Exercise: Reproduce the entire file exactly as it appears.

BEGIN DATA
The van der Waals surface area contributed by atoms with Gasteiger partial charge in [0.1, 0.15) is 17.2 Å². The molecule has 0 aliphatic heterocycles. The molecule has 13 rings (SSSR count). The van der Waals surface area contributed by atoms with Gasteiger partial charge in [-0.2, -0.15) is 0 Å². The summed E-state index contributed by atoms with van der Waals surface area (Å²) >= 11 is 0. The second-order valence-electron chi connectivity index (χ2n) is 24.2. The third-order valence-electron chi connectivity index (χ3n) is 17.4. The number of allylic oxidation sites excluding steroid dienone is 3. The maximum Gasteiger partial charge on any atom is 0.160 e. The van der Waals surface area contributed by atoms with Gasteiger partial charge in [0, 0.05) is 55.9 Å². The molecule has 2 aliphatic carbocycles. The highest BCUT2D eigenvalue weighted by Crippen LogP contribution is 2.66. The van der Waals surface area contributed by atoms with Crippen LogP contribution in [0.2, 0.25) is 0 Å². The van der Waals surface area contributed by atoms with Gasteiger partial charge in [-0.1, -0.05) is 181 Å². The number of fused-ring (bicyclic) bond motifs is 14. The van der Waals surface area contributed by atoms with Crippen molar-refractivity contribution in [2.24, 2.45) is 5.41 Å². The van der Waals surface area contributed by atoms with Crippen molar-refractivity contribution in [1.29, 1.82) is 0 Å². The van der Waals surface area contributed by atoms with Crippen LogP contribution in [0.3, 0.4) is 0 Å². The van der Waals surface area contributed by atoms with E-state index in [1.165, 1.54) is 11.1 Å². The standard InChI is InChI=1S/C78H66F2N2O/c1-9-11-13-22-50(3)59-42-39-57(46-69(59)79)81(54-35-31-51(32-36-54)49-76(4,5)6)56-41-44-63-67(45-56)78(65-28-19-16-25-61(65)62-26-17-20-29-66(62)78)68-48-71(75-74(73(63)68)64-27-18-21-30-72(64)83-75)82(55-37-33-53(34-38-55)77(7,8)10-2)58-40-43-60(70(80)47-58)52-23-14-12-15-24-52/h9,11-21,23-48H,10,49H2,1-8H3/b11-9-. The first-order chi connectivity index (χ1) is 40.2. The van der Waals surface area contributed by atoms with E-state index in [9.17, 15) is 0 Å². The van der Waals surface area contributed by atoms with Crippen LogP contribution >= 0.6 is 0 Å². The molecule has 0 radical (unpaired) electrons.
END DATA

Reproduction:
The van der Waals surface area contributed by atoms with Gasteiger partial charge in [0.1, 0.15) is 17.2 Å². The molecule has 0 aliphatic heterocycles. The molecule has 13 rings (SSSR count). The van der Waals surface area contributed by atoms with Gasteiger partial charge in [-0.2, -0.15) is 0 Å². The summed E-state index contributed by atoms with van der Waals surface area (Å²) >= 11 is 0. The second-order valence-electron chi connectivity index (χ2n) is 24.2. The third-order valence-electron chi connectivity index (χ3n) is 17.4. The number of allylic oxidation sites excluding steroid dienone is 3. The maximum Gasteiger partial charge on any atom is 0.160 e. The van der Waals surface area contributed by atoms with Gasteiger partial charge in [0, 0.05) is 55.9 Å². The molecule has 2 aliphatic carbocycles. The highest BCUT2D eigenvalue weighted by Crippen LogP contribution is 2.66. The van der Waals surface area contributed by atoms with Crippen LogP contribution in [0.2, 0.25) is 0 Å². The van der Waals surface area contributed by atoms with Gasteiger partial charge in [-0.1, -0.05) is 181 Å². The number of fused-ring (bicyclic) bond motifs is 14. The van der Waals surface area contributed by atoms with Crippen molar-refractivity contribution in [2.24, 2.45) is 5.41 Å². The van der Waals surface area contributed by atoms with Crippen molar-refractivity contribution in [1.29, 1.82) is 0 Å². The van der Waals surface area contributed by atoms with Crippen LogP contribution in [0.3, 0.4) is 0 Å². The van der Waals surface area contributed by atoms with E-state index in [1.165, 1.54) is 11.1 Å². The standard InChI is InChI=1S/C78H66F2N2O/c1-9-11-13-22-50(3)59-42-39-57(46-69(59)79)81(54-35-31-51(32-36-54)49-76(4,5)6)56-41-44-63-67(45-56)78(65-28-19-16-25-61(65)62-26-17-20-29-66(62)78)68-48-71(75-74(73(63)68)64-27-18-21-30-72(64)83-75)82(55-37-33-53(34-38-55)77(7,8)10-2)58-40-43-60(70(80)47-58)52-23-14-12-15-24-52/h9,11-21,23-48H,10,49H2,1-8H3/b11-9-. The first-order chi connectivity index (χ1) is 40.2. The van der Waals surface area contributed by atoms with E-state index in [9.17, 15) is 0 Å². The van der Waals surface area contributed by atoms with Crippen LogP contribution >= 0.6 is 0 Å². The molecule has 0 radical (unpaired) electrons.